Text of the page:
Report seeks more nuclear plants to help cut pollution
BRITAIN must urgently begin building a new generation of nuclear power plants if it is to meet its pollution-cutting targets, a leaked government report has warned.
A briefing document drawn up for ministers at the new Department of Productivity, Energy and Industry signalled that policies to slash carbon emissions were likely to fail unless further nuclear plants were constructed.
The report emerged as a leading nuclear scientist predicted that less than half the wind farms planned for Scotland would be built because of a return to nuclear energy.
Tony Blair has made no secret of his support for using nuclear generation as a way to slash carbon emissions and the new Secretary of State for the Energy department, Alan Johnson, is also open-minded about nuclear power.
Joan MacNaughton, the director-general of energy policy at the new Department of Productivity, Energy and Industry, advised in her briefing note to ministers that "it is generally easier to push ahead on controversial issues early in a new parliament".
The document said there would be an increased risk of an electricity supply shortage after 2008, when some of Britain’s ageing nuclear plants are due to close. To avoid a steep decline in nuclear output, a decision was needed quickly as it took a decade for stations to become operational, it said.
The memo came to light as Dr John Large, who has advised world governments on nuclear strategies, predicted that ministers would unveil plans for six new pressurised water reactors in the next few months. Two of the new power stations would be in Scotland, probably at existing facilities such as Hunterston and Chapel Cross.
He warned the move towards nuclear generation would work against the renewables sector and could force Scotland to drop its target of receiving 40 per cent of energy from renewables, double that of the rest of the UK.
"The case for renewable energy - particularly wind energy - has been overstated. It has a part to play but nothing like what has been pitched," said Dr Large.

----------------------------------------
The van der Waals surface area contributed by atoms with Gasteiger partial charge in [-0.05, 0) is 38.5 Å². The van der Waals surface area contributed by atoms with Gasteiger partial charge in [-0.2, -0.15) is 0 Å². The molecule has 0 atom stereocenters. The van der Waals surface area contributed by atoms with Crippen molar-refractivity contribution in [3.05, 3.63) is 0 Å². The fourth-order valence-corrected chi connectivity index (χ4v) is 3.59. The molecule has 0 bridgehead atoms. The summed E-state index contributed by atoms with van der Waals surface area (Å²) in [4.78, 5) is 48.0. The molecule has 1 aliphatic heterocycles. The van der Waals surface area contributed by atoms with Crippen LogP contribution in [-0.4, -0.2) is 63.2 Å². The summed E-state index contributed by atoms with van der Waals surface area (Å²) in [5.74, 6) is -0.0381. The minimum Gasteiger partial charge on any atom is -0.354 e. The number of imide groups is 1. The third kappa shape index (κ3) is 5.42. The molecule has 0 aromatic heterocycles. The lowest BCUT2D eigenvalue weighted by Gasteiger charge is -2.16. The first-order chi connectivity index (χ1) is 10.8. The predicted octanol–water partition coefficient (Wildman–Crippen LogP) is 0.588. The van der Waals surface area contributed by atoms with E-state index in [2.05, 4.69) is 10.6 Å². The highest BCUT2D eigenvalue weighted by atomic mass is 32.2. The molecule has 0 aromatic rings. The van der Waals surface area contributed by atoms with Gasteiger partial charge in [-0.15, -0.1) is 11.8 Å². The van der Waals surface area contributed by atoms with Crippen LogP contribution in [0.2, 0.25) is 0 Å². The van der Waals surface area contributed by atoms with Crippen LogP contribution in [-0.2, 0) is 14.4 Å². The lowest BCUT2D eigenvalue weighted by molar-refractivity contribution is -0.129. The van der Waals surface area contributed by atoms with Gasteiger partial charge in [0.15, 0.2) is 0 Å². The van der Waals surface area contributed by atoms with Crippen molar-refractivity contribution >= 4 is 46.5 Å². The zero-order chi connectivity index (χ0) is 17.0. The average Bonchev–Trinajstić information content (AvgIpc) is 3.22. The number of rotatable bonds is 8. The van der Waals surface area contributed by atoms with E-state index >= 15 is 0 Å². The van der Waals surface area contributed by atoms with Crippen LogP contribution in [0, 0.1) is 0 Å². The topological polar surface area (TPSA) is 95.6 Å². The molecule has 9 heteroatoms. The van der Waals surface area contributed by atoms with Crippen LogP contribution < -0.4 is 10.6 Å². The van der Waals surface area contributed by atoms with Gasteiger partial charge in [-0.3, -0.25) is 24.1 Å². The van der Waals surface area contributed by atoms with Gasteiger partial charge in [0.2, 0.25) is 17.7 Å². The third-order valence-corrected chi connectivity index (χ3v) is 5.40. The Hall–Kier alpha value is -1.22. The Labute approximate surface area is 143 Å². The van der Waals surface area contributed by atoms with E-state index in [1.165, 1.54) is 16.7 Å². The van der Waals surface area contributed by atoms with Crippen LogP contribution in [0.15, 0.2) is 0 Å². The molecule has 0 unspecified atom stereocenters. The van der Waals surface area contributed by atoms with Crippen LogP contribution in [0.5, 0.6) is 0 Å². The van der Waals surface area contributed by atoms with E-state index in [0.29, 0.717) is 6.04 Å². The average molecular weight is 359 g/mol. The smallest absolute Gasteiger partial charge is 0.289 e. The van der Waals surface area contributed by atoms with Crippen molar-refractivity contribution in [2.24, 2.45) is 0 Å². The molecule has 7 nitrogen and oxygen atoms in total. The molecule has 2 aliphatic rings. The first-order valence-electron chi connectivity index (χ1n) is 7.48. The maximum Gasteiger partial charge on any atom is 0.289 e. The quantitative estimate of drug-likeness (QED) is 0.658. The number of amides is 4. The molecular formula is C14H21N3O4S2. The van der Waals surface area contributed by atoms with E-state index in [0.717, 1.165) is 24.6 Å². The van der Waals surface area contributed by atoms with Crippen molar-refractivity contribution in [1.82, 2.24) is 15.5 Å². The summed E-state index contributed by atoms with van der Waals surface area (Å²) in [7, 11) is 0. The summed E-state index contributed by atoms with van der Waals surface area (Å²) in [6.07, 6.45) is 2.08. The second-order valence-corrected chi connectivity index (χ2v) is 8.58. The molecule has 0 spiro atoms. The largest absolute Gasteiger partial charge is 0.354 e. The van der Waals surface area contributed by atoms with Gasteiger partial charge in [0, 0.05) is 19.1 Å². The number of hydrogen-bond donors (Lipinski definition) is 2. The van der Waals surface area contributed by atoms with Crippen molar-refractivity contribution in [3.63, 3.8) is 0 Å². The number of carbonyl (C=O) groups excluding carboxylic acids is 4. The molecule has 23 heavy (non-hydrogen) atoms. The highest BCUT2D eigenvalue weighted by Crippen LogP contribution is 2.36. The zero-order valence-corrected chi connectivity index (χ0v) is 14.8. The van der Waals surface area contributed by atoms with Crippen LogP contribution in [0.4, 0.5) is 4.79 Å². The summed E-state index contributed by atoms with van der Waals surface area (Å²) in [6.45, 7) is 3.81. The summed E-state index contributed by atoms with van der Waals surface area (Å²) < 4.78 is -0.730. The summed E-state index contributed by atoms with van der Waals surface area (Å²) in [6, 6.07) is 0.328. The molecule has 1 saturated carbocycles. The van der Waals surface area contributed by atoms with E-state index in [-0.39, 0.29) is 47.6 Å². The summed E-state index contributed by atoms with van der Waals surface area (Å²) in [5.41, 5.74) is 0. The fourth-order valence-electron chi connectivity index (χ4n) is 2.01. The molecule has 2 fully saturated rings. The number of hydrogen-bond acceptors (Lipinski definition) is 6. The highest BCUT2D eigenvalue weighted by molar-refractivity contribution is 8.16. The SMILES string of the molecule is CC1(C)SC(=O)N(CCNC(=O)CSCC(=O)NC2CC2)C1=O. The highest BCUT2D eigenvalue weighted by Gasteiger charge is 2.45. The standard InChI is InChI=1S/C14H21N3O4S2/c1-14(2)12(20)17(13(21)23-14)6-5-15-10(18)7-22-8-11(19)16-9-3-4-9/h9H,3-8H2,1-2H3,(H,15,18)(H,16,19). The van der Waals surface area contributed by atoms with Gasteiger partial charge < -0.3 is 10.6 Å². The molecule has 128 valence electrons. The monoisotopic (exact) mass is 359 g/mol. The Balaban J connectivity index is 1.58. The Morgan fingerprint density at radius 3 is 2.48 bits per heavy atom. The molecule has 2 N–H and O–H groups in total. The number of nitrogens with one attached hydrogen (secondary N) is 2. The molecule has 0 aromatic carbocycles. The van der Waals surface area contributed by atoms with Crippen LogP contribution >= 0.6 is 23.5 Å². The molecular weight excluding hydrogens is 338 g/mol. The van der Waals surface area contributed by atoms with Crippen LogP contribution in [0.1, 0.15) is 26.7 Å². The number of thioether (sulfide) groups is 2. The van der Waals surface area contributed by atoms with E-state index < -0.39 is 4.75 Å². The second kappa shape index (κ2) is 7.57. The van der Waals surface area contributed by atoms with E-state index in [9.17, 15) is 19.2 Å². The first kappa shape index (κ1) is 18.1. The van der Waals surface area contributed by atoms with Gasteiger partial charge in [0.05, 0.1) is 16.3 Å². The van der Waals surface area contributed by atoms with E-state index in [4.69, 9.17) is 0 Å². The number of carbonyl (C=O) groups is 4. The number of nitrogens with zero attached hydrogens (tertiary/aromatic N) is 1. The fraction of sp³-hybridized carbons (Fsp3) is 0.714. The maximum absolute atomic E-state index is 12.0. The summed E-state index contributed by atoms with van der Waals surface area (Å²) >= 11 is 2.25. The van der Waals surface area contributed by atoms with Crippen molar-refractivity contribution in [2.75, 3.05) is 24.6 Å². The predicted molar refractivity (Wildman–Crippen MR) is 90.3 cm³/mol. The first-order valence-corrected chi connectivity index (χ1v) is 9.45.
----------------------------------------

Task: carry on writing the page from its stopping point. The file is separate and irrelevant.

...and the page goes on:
He added that the grid operators did not like renewables because of its "inconsistency of supply".
"I don’t believe half the wind farms planned for Scotland will be built - in fact I expect less than half will be. There are too many problems offshore and on land for them to overcome."
He added that he had not seen the nuclear industry as focused as it was now. The Nuclear Industry Association has been lobbying ministers on the need for ten new stations and arguing that a large-scale programme would be the most economical.
Dr Large also believed that nuclear waste would be stored in Cumbria near Sellafield, rather than Scotland.
However, moves towards building costly nuclear stations are set to be met with resistance from Margaret Beckett, the environment secretary. She has her reservations about nuclear energy, not least the problem of storing nuclear waste, and favours a move to less risky, renewable energy sources to cut emissions.
The Chancellor, Gordon Brown, would also balk at having to commit billions in government funding for the industry. While a private consortium could pay the 3 billion for each station to be built, the government would have to commit to buying an agreed quantity of power at a fixed price over the lifetime of the stations.
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Saturday 25 May 2013
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